Following fire, rural community in Tocantins fights to reorganize community farm

By Rafael Oliveira

Cassava, beans, rice, pumpkin, corn, potato, okra, gherkins, parsley… the list of food produced by the Tauá rural community is long and varied.  Everybody is involved in the planting and harvesting work: young people, women and men divide up the tasks and put their hands to the earth to ensure there is plenty at home.

Located in the municipality of Barra do Ouro, approximately 380 km from Palmas, the state capital of Tocantins, the Tauá Community is formed of 80 families.  The town is in a highly desirable region for agribusiness, in particular for planting the soy and eucalyptus monocultures that have taken over from livestock.  In 2018, the land was undergoing a process for the regulation and creation of a settlement, but this was blocked by the federal government.

Despite difficulties in getting their lands recognized, approximately four years ago some of the group decided to get organized and start a community farm, run principally through collective work.  The main crop is cassava, which, after harvest, is transformed into puba flour.  “We used this mode of organization to ensure greater unity between the families – there are currently about 15, but the aim is to involve others who aren’t yet participating,” declares Valdineis Pereira dos Santos, one of the group’s leaders.

The strategy was effective and has inspired new initiatives. “We were producing a lot of food on our lands and on the community farm” remembers Dona Silene Pereira da Silva, who has lived in the community for five years. “But there was nowhere to sell our products”.

Dona Silene and some other women suggested that the community set up a rural market in the town. No sooner said than done: they asked the municipality for authorization and set up their stalls in Barra do Ouro’s main street.  “We started slowly, but the townspeople saw how healthy our food is and its high quality.  And other friends saw our success and began to bring their products,” she explains.

In the middle of September 2019, the Tauá suffered a blow they are still reeling from.  A large fire destroyed approximately 60% of their community farm and the building in which the families milled their flour.  Arson was suspected.  For years, the community has suffered from violent attacks by land grabbers who produce soy in the region and who have burnt and knocked down the families’ houses, blocked access roads and stopped school transport from entering the community, to prevent children and adolescents attending school.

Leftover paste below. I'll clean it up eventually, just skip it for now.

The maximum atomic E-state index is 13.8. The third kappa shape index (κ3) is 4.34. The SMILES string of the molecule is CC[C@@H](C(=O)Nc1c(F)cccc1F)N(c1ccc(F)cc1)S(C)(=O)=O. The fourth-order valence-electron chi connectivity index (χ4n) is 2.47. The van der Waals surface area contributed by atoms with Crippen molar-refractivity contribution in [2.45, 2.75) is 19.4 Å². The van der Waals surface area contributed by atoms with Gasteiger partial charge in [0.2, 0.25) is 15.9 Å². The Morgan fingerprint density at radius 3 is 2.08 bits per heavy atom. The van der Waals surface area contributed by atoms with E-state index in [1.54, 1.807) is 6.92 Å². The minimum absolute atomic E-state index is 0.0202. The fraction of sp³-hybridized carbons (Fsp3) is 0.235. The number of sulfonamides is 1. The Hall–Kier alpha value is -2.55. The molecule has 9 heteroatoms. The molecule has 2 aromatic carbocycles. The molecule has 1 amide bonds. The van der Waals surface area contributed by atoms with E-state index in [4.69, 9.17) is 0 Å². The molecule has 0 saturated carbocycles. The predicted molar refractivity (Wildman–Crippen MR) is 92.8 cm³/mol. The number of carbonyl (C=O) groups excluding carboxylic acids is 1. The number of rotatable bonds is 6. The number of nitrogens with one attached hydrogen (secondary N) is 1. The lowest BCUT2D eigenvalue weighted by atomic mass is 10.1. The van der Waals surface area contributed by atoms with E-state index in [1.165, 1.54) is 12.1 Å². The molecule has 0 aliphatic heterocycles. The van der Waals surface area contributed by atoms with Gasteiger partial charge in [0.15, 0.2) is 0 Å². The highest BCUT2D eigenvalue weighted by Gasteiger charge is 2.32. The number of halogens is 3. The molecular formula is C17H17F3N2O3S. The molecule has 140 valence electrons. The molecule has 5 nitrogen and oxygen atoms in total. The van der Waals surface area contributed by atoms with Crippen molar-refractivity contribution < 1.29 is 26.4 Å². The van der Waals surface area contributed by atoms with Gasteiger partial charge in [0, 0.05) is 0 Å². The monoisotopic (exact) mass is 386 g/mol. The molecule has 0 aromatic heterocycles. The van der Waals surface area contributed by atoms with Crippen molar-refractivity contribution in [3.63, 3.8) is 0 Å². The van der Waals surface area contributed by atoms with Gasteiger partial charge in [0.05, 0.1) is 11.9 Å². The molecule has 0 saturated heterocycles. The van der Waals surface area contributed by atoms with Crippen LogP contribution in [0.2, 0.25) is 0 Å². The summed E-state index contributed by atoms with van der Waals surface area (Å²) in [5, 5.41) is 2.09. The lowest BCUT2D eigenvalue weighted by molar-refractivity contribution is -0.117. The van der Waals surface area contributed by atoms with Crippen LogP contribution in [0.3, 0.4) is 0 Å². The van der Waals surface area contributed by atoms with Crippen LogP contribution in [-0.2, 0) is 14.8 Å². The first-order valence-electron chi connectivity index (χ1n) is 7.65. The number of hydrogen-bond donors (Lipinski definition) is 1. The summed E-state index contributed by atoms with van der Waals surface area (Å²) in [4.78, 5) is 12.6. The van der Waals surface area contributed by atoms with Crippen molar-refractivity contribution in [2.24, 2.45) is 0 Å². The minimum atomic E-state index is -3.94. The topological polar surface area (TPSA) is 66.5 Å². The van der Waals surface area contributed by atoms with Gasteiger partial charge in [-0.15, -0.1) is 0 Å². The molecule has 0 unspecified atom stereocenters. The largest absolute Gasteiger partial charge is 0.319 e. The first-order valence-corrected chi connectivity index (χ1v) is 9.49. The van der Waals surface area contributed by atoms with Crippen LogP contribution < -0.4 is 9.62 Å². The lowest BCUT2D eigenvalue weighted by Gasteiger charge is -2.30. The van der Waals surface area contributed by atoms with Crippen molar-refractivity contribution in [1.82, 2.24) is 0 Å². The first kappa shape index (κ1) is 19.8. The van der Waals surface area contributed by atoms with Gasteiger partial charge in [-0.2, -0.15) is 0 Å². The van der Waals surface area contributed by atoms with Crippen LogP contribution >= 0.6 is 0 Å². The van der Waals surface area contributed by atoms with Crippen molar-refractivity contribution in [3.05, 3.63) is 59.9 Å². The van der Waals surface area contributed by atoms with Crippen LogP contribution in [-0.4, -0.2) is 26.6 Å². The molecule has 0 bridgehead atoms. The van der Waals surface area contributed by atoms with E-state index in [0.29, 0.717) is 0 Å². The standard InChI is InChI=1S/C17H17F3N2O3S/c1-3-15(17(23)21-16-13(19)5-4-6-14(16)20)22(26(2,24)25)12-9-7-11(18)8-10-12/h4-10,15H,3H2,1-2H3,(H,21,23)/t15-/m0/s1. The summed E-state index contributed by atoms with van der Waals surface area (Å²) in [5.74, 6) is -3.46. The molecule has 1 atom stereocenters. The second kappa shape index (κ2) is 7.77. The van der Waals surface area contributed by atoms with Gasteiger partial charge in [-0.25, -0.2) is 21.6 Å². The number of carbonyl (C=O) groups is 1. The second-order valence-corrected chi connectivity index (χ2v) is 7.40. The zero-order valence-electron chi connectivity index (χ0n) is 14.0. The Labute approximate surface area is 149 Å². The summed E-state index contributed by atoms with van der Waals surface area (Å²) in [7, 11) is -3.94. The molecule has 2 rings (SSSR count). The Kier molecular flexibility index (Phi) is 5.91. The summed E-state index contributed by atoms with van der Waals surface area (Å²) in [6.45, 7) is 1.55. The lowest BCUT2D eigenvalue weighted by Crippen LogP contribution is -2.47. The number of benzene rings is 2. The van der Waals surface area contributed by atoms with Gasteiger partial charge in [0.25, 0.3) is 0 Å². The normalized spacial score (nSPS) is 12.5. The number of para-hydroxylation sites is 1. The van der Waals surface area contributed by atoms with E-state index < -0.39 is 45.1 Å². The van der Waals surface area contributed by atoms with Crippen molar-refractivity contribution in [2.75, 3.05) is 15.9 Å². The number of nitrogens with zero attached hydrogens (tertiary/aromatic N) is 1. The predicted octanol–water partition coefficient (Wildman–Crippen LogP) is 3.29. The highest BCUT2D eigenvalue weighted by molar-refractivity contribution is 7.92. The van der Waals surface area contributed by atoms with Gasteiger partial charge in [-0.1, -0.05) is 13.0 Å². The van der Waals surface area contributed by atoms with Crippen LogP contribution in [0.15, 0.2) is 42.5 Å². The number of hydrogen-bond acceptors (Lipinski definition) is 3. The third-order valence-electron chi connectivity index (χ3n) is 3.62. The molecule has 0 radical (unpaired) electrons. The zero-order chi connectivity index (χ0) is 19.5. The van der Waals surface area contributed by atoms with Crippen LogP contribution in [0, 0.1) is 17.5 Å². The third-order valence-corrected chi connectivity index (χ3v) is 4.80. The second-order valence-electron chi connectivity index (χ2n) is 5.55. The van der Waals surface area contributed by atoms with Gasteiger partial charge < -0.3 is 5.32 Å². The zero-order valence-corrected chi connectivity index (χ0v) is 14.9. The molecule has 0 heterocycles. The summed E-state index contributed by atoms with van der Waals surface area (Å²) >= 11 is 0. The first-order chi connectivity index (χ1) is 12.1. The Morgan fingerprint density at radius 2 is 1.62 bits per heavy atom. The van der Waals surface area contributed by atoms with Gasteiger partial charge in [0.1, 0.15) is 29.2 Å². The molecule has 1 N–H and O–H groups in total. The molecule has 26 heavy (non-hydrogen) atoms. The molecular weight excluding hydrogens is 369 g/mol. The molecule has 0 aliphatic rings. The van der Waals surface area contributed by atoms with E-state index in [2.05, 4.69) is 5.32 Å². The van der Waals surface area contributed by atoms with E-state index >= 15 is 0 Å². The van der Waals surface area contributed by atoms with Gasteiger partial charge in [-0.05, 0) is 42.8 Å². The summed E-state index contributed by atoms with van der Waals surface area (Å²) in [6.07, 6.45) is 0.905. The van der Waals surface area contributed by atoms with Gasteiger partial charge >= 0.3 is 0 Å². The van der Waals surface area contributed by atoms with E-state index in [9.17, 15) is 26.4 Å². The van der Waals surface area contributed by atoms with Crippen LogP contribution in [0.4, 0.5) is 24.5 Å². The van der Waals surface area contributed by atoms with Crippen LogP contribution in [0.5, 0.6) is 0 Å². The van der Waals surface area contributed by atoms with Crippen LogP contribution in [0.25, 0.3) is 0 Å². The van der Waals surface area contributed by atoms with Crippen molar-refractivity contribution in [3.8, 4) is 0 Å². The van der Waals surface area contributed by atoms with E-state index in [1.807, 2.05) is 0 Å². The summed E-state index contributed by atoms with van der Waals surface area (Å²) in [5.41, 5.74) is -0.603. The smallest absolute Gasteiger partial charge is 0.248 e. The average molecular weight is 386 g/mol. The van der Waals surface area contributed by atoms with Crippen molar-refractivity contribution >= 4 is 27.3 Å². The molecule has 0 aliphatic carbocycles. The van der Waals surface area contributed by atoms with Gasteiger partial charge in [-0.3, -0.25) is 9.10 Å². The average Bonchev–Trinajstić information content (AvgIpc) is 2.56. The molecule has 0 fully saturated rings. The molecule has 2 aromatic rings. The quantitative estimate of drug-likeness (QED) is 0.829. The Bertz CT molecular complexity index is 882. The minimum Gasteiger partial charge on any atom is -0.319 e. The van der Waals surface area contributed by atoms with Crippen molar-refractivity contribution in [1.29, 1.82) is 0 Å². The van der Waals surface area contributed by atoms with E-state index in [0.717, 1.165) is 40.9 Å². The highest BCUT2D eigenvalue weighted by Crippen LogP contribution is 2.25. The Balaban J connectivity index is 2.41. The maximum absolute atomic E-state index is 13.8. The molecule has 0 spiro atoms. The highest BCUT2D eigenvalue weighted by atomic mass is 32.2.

As well as financial losses, the fire led to the suspension of the fortnightly market in the town. “It was so sad to see the fire consuming everything we had planted and almost reaching our friends’ homes.  There are people here who spent more than five days fighting the fire to stop it spreading any further.  Today, my dream is to go straight back to work with my husband and neighbours and revive our market,” says 29-year-old Antônia Pereira da Silva.  Through a project developed by the Tauá Community, which relied on support from the Ecumenical Coordination of Service (Coordenadoria Ecumênica de Serviço: CESE) and HEKS/EPER, as well as cooperation from the Araguaia-Tocantins Pastoral Land Commission (Comissão Pastoral da Terra: CPT), the families now have access to basic items to reconstruct the flour house and replant the fields, including seeds, a cassava grating machine, water tanks, tiles, timber, a sealing machine to pack the flour, and other materials.

The flour house is being restructured to start immediately.  The cassava seed planting, on the other hand, will take place over the year, depending on the dry and rainy seasons characteristic of the region.  “All of this is a blessing, it’s a door that God is opening for us.  It makes us hopeful, having the flour house working, so we can earn a little money.  It’ll be so good, it’ll be great,” says Dona Silene, smiling.

By Rafael Oliveira

Web series (R)Existence in the Cerrado

The Cerrado is one of the largest and most important biomes in Brazil, with a biodiversity covering 23% of the national territory and supporting a range of indigenous and quilombola communities.  The biome suffers from deforestation, principally caused by the agricultural sector and exacerbated by outbreaks of fire.  According to a report published in the Brasil de Fato newspaper, on 2 August 2020 there were 12 thousand outbreaks of fire in the biome.

In the coming months, the Ecumenical Coordination of Service (Coordenadoria Ecumênica de Serviço: CESE), with support from HEKS/EPER, invites supporters to find out about the history of struggle and resistance of the people who live in the #cerrados in Brazil.  CESE’s communication channels will broadcast a weekly web series telling the stories of the communities and people whose lives were partially destroyed in 2019 by the fires in their territories, but who have found the strength to rebuild their houses, replant their fields and reorganize their work and daily activities.

The series will be broadcast on CESE’s communication channels in September and October 2020 and at:
Campanha Nacional em Defesa do Cerrado (National Campaign in Defence of the Cerrado) 


Images taken prior to the COVID-19 pandemic.